Ghettoisation of Muslims in a city boasting a long 700-year-old history of ‘their’ rule? Quite ironic but it does exist, mainly owing to periodic bouts of communal riots and a media-created image of the city as ‘terrorist hub’, though not as virulent a form as seen in Mumbai and Delhi.

The best example is Muslims returning from Gulf countries enriched by petrodollars. They prefer to buy property in the Old City and build new houses there rather than venture into newer outlying areas. It is Moghulpura, Yakutpura, Azampura, Shahgunj, Hussaini Alam and so on in the Old City and not swank emerging IT destinations like Madhapur and Gachibowli.

Apparently, staying in Muslim-dominated localities infuses them with a sense of security. But that also means putting up with relatively poor infrastructure typified by narrow roads, poor sanitary conditions, few good schools and no credit cards. They seem to subscribe to the saying ‘jaan bachi lakho pai’ (Saving your life is as good as earning lakhs), something that is not guaranteed in mixed and predominantly Hindu localities.

Even when they are forced to migrate from the Old City, triggered by communal riots like the worst ever in 1991 that claimed over 200 lives and the aftermath of Babri Masjid demolition a year later, the police harassment of Muslim youth that invariably follows such riots, they would again prefer to settle down in newer clusters where Muslims are in the majority, such as Toli Chowki, once a suburb having easy access to upmarket Jubilee Hills.

“This shift from Old City is indeed motivated by religious strife, the midnight knocks of the doors of Muslim houses by police and branding of Muslim youth as potential terrorists. New generation Muslims aspiring to go to the US would not like to carry the baggage of Old City and attendant stereotypes and they shift,” said Sajjad Shahid, core committee member of INTACH, Hyderabad. But why Toli Chowki and not Kakatiya Nagar? “It could be part of a Hyderabadi trait or cultural disposition of Muslims to stay near a mosque.”

Obviously the majority of middle class Muslims hardly have a choice and are compelled to stay in the neighbourhood of mosques. The pattern reinforces findings of studies that such enforced ghettoisation breeds insular thinking, ignites suspicion, makes people feel vulnerable and dependent on fundamentalist forces. It also explains why they choose specific political parties.

One such Muslim party steadily increased its strength from one to seven MLAs and an MP, decimating secular political parties. “The reverse is also true. If a Muslim wants to be represented in the Assembly, he can hope to do so only from Muslim dominated areas. Not just housing, discrimination is discernible in governance, access to education and banking,” said Mazher Hussain, social activist.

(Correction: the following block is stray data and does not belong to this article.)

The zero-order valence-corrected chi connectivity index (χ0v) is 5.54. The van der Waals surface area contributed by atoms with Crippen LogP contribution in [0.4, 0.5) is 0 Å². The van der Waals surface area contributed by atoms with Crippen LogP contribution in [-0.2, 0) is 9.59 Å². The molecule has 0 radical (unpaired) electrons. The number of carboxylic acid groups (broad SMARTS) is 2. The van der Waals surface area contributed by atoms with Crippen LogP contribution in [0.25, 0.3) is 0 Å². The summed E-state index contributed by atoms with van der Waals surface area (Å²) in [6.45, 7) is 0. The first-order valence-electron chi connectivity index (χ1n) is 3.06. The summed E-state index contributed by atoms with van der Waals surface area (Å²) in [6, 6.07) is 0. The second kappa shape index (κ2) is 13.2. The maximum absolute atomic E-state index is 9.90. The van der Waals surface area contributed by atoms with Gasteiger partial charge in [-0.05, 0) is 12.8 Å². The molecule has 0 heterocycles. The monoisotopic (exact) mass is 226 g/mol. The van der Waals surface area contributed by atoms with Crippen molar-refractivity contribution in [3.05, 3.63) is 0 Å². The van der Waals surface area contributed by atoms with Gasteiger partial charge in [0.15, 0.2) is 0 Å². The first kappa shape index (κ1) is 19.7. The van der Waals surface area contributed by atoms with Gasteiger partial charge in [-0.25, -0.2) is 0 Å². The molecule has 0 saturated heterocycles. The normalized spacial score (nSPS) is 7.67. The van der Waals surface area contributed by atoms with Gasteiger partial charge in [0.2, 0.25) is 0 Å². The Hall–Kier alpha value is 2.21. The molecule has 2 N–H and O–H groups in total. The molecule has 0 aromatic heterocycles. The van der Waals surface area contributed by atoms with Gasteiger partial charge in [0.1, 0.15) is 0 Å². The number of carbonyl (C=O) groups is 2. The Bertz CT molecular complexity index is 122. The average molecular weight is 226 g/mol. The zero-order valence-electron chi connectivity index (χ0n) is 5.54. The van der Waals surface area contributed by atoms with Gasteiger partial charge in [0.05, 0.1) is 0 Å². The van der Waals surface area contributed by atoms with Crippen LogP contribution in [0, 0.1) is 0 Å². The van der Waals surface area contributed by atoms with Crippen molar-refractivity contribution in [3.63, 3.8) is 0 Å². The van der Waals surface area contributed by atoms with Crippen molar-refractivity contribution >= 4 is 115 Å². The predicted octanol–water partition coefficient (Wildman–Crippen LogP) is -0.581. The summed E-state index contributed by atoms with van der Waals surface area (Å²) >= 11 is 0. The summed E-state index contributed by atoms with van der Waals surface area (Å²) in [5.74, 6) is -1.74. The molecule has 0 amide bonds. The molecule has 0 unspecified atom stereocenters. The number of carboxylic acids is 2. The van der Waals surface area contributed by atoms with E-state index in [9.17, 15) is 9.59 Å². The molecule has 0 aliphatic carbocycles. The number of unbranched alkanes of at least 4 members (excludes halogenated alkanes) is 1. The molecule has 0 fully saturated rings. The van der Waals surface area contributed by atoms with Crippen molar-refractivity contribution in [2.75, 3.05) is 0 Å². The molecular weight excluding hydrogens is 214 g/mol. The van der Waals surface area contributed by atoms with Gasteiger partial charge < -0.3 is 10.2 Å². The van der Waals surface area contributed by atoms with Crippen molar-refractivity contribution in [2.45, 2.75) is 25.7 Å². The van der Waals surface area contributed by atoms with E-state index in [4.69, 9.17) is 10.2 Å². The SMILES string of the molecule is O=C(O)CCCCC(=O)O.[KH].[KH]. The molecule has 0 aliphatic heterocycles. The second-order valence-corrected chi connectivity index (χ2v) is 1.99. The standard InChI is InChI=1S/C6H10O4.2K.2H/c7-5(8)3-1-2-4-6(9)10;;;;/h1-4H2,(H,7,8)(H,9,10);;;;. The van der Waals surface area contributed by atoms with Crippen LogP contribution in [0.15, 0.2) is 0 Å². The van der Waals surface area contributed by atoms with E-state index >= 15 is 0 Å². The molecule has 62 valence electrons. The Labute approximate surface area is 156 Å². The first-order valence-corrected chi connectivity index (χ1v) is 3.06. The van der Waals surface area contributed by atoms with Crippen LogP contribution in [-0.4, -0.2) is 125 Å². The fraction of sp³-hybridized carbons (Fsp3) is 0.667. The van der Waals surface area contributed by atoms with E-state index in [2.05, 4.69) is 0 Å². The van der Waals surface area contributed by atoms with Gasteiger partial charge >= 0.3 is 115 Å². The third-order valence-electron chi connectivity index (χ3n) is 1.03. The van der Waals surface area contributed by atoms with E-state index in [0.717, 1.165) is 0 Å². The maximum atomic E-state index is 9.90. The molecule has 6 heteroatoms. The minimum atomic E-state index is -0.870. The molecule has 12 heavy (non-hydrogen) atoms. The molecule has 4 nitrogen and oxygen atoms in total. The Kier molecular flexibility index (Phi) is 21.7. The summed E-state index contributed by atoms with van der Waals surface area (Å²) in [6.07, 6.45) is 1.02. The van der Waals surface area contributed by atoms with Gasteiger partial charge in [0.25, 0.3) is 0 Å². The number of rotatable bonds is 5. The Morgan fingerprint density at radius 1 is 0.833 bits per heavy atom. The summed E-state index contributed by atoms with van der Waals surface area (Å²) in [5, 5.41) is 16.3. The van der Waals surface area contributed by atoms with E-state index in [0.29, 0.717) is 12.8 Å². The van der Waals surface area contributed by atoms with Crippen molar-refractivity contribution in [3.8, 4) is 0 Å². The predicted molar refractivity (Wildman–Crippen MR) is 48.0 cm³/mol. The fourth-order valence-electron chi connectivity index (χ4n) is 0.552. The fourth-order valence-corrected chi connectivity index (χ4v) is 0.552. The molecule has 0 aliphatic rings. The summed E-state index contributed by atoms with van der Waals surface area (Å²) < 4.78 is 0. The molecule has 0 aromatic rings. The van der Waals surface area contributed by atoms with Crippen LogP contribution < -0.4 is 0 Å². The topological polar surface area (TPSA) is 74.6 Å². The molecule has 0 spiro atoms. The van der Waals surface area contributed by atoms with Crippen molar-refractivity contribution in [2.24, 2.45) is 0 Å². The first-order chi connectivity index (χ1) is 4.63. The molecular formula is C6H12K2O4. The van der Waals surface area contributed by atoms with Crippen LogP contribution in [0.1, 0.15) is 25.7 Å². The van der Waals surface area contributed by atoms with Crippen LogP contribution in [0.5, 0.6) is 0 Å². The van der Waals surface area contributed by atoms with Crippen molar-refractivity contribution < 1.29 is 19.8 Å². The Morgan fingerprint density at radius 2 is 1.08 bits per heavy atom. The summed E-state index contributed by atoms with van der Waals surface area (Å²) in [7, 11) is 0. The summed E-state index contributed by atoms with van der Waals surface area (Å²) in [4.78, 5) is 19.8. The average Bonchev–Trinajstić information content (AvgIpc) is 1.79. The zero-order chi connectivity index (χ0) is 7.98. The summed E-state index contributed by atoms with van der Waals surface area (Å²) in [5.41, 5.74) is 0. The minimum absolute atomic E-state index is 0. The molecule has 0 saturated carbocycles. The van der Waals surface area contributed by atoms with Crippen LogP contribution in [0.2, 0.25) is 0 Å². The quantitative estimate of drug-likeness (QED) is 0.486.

But this should not create an impression that Muslims shun mixed colonies and apartment complexes altogether or that all Hindus gang up to deny entry to them. There are several examples of Muslims comfortably staying in Hindu majority colonies and apartments. Nawab Mehdi Nawaz Jung was among the first to move and build a ‘Rock House’ in posh Banjara Hills where Nobel laureate Rabindranath Tagore once stayed.

“Hyderabad is different and so are the Muslims here. They have a unique identity and a long history of engagement with Hindus, symbolising ‘Ganga Jamni tehzeeb’ and both communities by and large are not prone to pursuing an agenda of exclusion,” asserts Mr. Shahid.

Bashiruddin Babukhan, former Minister and prominent builder agrees. “Muslims might have their preferences and concerns but I have not come across individuals facing problems in finding houses or apartments like Emran Hashmi. If at all, these are the exceptions, not the rule.” As Minister, he is credited with introducing ten per cent quota for minorities in the government housing schemes.

Yet there are apartments where some fastidious Hindu residents would not allow Muslims to stay “especially for their cultural practices like sacrificing sheep on Bakrid.” It’s not just Muslims but lower caste Hindus too who face this problem when they encounter “vegetarian only” boards, a euphemism to bar those from “other castes” in places like Himayatnagar, Nallakunta and Chikkadpally in the new city. Fortunately such instances are very few in Hyderabad.

“Barring those located near mosques, no Muslim developer would build apartments for Muslims only, as it would be a losing proposition. A builder looks for a consumer who fetches him good returns and not his religion,” said Mr. Bashiruddin whose Babukhan Estate, is a landmark in the city and has 90 per cent non-Muslim occupants.